I love gardening, and I am also fond of gardening metaphors. It’s one of the many things I like about Deleuze and Guattari’s metaphor (?) of the rhizome and Dave Cormier’s rhizomatic learning – the botanical themes that run through and produce fruitful (pun intended) images for me to explore. I was going to link to one of Dave’s blog posts – he has one where he describes explaining something to his son by analogy with his fight against the Japanese Knotweed in his yard, but his blog is down so I’ll link to this instead, where both Dave and I reach for similar metaphors to try and explain what rhizomatic learning is.
In my garden at home I have a constant struggle to keep down the weeds. Although Maha hates removing the weeds from her garden, I see it as necessary for the greater good. Some might think that I’m an elitist about plants – but I am really not. I buy the theory that one person’s weed is another person’s flower, that a weed is just a plant in the wrong place, all of that can be true. But in my garden if I do not remove (some of) the weeds my pretty flowers and tasty veg will not be able to thrive. So I have to remove the pernicious weeds in order that the most pleasing and useful can survive. (Where I do have problems is in thinning out plants – once my tomato seedlings start to grow I cannot bear to sacrifice any of them, but that’s another story.)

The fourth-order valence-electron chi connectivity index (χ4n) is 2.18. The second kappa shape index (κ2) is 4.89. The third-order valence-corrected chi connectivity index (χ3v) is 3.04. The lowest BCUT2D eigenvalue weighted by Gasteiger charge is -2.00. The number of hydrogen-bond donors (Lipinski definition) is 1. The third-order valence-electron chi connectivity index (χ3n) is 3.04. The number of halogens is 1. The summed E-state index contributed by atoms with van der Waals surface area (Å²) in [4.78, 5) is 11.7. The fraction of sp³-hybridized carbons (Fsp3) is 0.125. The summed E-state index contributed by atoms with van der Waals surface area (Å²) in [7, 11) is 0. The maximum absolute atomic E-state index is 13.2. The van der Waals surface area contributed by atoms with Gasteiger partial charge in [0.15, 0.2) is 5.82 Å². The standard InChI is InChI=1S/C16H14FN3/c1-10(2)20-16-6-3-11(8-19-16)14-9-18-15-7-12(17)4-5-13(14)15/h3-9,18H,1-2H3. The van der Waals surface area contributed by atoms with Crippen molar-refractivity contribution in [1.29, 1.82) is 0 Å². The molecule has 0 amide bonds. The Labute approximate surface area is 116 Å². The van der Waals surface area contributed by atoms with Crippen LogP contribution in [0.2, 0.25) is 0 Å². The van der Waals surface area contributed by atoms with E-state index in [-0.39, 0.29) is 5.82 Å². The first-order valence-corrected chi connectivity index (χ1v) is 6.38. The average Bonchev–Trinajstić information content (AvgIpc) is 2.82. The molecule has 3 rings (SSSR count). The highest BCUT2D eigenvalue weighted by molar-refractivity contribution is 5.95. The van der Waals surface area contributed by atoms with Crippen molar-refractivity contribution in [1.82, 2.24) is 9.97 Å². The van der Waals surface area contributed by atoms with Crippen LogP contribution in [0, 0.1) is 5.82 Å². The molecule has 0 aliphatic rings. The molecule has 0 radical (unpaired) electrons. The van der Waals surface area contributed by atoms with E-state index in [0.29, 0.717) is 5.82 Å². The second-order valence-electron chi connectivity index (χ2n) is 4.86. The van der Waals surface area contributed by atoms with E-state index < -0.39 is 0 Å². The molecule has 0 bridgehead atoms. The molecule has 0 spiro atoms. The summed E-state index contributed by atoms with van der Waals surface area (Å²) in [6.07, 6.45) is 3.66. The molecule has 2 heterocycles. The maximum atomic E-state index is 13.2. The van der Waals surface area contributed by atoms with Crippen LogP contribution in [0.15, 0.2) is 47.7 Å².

So what is my educational point? Well, I guess it is something like this. Teaching and learning is a bit like tending a garden. We provide a suitable environment (or do the best with the one we find ourselves in), we prepare the ground, plant the seeds and do our best to nurture them as they grow. We try to stop the weeds from choking them and the slugs from eating them, especially when they are tiny, and we provide some structure for them to grow into.
Deleuze and Guattari use the metaphor of the rhizome as a story (poem? free form jazz performance?) about what knowledge might be like (and Dave and Keith Hamon have done a lot of writing trying to tease this out). This is a reminder that rhizomes are not always pretty and easy to digest. They work underground, building their connections and moving in directions that were not anticipated. They can rear up at any time and in any place and are incredibly hard to eradicate. That’s the dark underbelly of all of this, and it both gives me hope and makes me afraid.
There’s also a phrase I say a lot, at least to myself, that I think one of my sisters used to have on a poster in her bedroom (you know the sort I mean – with cute likkle animals and platitudinous slogans), about taking the time to smell the flowers. In my head, it’s a reminder to myself that I need to enjoy my learning journey, and pay attention to voices that are singing different tunes from mine, because they can enrich my thinking in unexpected ways (those unknown unknowns, as you might say). so at some point during the #moocmooc chat last night, I replied with this:
— Sarah Honeychurch (@NomadWarMachine) January 21, 2015
…and then, a whole conversation ensued, which I have storified here.